“An academy will prepare you for the ultimate test of leadership,” Michelle said. “That moment when you hold the responsibility of leading a group of men and women, while also holding their lives in your hands.”

However, according to Michelle, this is something each individual student has to figure out for themselves—whether they want to lead or not.

Michelle claims he wasn’t there to speak to the parents in attendance, but to the young men, women and children who aspire to be future leaders of change—troops within the nation’s military.

If you fall within Wittman’s district, mail application packets to: J. Schumacher, academy coordinator, 6501 Mechanicsville Turnpike, Suite 102, Mechanicsville, Virginia, 23111 by Oct. 31.

If you have questions about the application process call 804-730-6595 or visit www.house.gov/wittman.

If you need help finding your district representative visit, www.house.gov/representatives/find and provide your zip code in the search engine. Each representative may have different application criteria for their nomination process.

Wittman’s packet should include:

Transcript:
• Your course listings and grades through the end of your junior year,
• Current Grade Point Average,
• Class rank (if provided by your high school),
• SAT/ACT scores (if provided by your high school),

Extracurricular:
• Special awards and honors with dates.
• School and outside club memberships and activities, noting leadership positions and honors received, with dates,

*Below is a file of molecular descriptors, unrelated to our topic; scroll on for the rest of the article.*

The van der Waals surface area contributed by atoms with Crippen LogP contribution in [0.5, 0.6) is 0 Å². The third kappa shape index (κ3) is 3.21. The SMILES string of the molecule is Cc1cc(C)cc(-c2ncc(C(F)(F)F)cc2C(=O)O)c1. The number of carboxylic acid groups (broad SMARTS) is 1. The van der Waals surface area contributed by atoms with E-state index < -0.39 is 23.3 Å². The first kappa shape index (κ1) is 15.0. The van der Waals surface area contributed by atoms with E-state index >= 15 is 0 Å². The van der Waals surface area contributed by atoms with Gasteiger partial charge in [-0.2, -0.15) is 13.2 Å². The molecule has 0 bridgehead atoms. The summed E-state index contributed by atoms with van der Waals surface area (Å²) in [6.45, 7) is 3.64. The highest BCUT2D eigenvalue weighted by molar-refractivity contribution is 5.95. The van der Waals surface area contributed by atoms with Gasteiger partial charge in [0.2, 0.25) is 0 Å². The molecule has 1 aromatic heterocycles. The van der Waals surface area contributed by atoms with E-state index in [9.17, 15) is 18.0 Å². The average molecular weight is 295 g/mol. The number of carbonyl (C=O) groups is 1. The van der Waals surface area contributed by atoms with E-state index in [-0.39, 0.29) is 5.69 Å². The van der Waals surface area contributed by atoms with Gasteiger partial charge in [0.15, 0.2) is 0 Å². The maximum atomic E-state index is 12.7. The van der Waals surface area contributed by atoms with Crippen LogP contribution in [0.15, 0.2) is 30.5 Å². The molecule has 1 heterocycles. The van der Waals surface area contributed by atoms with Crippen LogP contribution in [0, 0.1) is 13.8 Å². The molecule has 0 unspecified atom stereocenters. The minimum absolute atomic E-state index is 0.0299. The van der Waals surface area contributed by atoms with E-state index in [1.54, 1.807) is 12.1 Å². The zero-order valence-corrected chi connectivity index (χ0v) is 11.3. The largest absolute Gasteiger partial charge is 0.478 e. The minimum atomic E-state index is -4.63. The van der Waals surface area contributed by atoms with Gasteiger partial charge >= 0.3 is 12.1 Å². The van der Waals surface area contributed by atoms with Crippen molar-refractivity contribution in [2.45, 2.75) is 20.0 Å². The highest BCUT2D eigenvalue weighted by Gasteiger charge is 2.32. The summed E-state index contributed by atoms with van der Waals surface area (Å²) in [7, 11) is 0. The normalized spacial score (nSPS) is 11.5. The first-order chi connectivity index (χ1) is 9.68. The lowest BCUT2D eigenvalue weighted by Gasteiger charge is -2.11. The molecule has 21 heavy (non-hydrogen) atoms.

• Employment, both after school and in summer, with dates and hours per week.
• Volunteer involvement, with dates and hours per week,
• School athletics (note captain, varsity letter, MVP, All-League, etc.) with dates,
• Out-of-school recreational athletics, with dates,

Three signed letters of recommendation:
• One letter from a high school counselor, teacher or principal,
• Two additional letters of recommendation from teachers, coaches, employers or someone who knows you well.

300 word personal essay:
• Essay on why you want to attend a U.S. service academy,
• Title essay - “Why I Want to Attend a United States Service Academy.”

Each year Wittman has the privilege of nominating a limited number of young men and women to attend the service academies, thus beginning their journey into military service.

High school and middle school students joined by parents and guidance counselors were provided with a comprehensive overview of the United States service academies and respective admissions processes.

“Don’t let anybody tell you you can’t make it or try to take your mind off the goal in front of you,” Wittman said. “Remind yourself daily of your commitment to your purpose in life and the call from this nation which you have answered.”

As students sat in front of great men and women who fought for their nominations years before them, each student listened attentively and took notes in preparation for the lengthy process ahead.

There were representatives from the United States Naval Academy, United States Military Academy (USMA, also known as West Point), Air Force Academy, Merchant Marine Academy, Coast Guard Academy and Virginia Tech Corps of Cadets.

Among the representatives in attendance, there was one common theme expressed to the students in attendance—they would have to make the decision for themselves—their parents, teachers and counselors could not do it for them.

“Ask yourselves why you are here, why you want to be a part of these academies, what drives you and makes you different from the hundreds of thousands of students bidding for acceptance,” former Capt. Kim Sullivan, USMA representative said.

Wittman had asked the students to do something different and take the initiative to set themselves apart from the rest of the pack by excelling in their SAT/ACT scores, taking advanced placement courses to challenge themselves, boost their grade point average, be a leader in their schools, communities and sports teams—but most importantly make an impact on those around them.